Unlocking the potential of lightweighting in vehicles to meet CO2 targets

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Patrik Ragnarsson [European Aluminium]

Although electrification will undoubtedly play a large role in decarbonising road transport, the obvious but often overlooked solution is lightweighting, argues Patrik Ragnarsson.

Patrik Ragnarsson is ‎Senior Automotive & Transport Manager at European Aluminium.

Following the historic COP21 agreement and the ambitious targets the EU has pledged to achieve it, European car manufacturers will have no choice than to use every tool in their toolbox in order to meet their emissions targets in a cost-efficient way.

Looking back, much of the focus has been on engines – improving efficiency and to some extent downsizing. Although electrification will undoubtedly play a large role in the future, the obvious but often overlooked solution is lightweighting.

From diesel to electric, lightweighting makes all cars more efficient. The beauty of lightweighting is that it reduces the energy needed to drive any vehicle from A to B; and brings all associated benefits like CO2 reduction, better air quality and cost savings.

Unfortunately, the design of the EU CO2 standards for cars is not encouraging the true potential of lightweighting. By basing the individual manufacturers’ specific targets on the weight of their vehicles, lightweighting becomes less cost-effective than it would under a technology neutral (such as a size-based) regulation.

Historically, there has been a resistance against too many changes in the modalities of the regulation. The industry has preferred certainty and a status-quo in the burden sharing between manufacturers.

As the post-2020 CO2 targets will be based on the new Worldwide Harmonised Light Vehicles Test Procedure (WLTP), there is now a golden opportunity to improve the technological neutrality of the regulation.

When moving to a new test cycle, the manufacturers will all face a large number of uncertainties. The difference in measured CO2 value between the new and the old test procedure will differ depending on vehicle type and specification. The test mass of the vehicles will also change. These aspects alone will introduce more uncertainties than a change of the utility parameter from weight to size.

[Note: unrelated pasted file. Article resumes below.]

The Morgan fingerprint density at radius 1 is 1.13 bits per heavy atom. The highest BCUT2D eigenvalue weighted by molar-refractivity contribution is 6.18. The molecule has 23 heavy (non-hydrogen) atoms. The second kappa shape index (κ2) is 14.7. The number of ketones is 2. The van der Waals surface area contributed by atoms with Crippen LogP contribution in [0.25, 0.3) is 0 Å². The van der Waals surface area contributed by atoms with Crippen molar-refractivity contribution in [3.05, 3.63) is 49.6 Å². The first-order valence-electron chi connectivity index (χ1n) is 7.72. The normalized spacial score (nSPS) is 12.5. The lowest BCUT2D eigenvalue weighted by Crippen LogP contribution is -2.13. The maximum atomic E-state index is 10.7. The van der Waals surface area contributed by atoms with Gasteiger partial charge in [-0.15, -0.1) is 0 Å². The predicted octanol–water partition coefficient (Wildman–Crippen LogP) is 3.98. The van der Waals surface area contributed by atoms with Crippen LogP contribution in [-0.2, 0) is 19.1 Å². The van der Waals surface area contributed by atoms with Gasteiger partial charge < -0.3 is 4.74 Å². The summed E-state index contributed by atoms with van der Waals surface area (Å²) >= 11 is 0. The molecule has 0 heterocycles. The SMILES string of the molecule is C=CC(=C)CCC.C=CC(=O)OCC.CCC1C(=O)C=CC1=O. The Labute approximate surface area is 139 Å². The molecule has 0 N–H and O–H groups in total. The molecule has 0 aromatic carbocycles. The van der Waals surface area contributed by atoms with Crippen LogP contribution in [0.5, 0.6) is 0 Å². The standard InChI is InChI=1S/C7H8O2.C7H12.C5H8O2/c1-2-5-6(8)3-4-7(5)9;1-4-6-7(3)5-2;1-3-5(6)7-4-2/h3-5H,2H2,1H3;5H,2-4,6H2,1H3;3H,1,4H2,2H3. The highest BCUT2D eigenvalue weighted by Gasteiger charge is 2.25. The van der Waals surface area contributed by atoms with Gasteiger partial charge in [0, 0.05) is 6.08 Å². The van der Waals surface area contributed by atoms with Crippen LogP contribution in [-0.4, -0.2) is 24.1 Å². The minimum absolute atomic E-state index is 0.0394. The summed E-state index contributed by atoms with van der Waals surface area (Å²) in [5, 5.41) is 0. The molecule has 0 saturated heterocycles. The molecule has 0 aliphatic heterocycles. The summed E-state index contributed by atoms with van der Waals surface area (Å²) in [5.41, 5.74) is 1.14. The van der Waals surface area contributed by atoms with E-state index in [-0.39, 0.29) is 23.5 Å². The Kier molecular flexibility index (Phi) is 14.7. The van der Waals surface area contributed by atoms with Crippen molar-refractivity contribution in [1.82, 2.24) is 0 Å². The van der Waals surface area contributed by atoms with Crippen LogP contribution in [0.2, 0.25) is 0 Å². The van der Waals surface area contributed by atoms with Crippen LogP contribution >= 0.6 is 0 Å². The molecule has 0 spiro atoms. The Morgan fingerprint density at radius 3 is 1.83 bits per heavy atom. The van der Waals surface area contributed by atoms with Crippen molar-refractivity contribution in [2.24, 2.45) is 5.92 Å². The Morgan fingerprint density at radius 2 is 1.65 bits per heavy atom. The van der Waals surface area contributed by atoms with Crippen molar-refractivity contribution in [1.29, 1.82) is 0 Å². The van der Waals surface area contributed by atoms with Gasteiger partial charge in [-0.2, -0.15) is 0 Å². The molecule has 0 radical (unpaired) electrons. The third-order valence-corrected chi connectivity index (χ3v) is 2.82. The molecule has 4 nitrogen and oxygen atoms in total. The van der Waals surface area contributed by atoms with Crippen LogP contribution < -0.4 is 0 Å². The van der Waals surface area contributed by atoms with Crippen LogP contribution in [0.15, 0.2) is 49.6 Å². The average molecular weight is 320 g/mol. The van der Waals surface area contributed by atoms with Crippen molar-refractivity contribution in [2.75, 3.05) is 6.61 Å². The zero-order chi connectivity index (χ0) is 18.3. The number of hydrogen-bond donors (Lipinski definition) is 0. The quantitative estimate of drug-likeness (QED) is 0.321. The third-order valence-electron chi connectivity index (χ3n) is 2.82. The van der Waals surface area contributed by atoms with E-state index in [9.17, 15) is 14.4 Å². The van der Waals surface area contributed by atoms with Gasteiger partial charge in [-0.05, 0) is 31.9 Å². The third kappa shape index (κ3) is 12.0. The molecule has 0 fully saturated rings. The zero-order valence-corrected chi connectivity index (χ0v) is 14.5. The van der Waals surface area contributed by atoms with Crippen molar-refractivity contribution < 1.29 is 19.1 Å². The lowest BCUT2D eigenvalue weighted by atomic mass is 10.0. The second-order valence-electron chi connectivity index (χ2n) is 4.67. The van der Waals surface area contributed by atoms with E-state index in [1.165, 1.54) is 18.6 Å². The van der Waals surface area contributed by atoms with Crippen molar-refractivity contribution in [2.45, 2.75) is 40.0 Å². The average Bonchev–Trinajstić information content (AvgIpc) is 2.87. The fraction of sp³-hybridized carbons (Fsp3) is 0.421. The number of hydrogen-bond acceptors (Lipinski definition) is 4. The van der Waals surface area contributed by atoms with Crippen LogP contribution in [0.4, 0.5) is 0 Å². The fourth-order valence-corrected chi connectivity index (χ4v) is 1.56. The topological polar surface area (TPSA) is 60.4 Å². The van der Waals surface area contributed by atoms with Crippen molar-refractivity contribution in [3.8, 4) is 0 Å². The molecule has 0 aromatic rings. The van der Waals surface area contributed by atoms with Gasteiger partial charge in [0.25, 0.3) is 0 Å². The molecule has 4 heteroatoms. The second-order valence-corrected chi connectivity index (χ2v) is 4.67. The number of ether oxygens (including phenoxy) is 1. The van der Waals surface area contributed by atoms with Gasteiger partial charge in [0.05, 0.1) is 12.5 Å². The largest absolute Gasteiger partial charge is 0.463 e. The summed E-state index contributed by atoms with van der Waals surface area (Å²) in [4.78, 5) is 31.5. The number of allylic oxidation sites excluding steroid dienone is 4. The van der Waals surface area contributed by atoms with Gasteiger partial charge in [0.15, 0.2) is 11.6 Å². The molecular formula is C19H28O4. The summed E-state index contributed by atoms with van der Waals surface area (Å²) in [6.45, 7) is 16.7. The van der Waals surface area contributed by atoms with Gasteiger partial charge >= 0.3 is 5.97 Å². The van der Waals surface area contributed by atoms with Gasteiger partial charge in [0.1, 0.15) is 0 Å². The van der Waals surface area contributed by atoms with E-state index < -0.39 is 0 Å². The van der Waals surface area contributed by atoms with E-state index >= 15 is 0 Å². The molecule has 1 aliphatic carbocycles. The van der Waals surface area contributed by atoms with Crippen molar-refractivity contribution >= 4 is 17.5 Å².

We are also expecting a huge technological leap over the coming 10 years. Car manufacturers will most likely need to increase the sales of fully electric and plug-in hybrid cars to meet consumer demand and reach future ambitious CO2 targets set by EU legislation.

This will have an effect on the average weight of the vehicles as electrified vehicles carry around heavy components such as batteries and electric motors. With a weight based regulation, the manufacturer’s future target will depend on

  1. the average weight of the cars sold by the individual manufacturer in 2025 or 2030;
  2. the average weight of all cars sold in EU in 2025 or 2030.

With the expected technology evolution, it will be very difficult to forecast this development and therefore also very difficult for manufacturers to estimate what their future target actually will be.

Additionally, abandoning the weight-based regulation would be less expensive for manufacturers; a recent study has shown that adopting a footprint-based approach to achieving the 2025 CO2 target would be 16 percent cheaper than the existing approach.

Another option for phasing out the mass-based approach and to simplify the system even further would be to apply the same percentage reduction in emissions to all manufacturers (similar to what is now applied for niche manufacturers).

This would allow manufacturers to choose the most cost-efficient approach. Asking all individual manufacturer groups to reduce their emissions by a fixed percentage between 2021 and 2025 would give them the full flexibility to choose their CO2 reduction strategy. Lightweighting and engine efficiency improvement would be treated equally, ensuring technology neutrality and increasing cost-efficiency.

The positive impact a better regulatory design can have on innovation should also not be underestimated. The US has long used the vehicle footprint approach as the basis for its fuel efficiency legislation.

This has already dramatically accelerated US investments in the deployment of lightweight technologies. Lightweighting is a strategic priority for the European car industry and would benefit entire industrial clusters. Insufficient encouragement to invest in this area could see any competitive advantage quickly lost.

The advantages of lightweighting are indisputable and in the case of aluminium, the technology is tried, tested and already available. EU policymakers should seize this opportunity to realise its potential.

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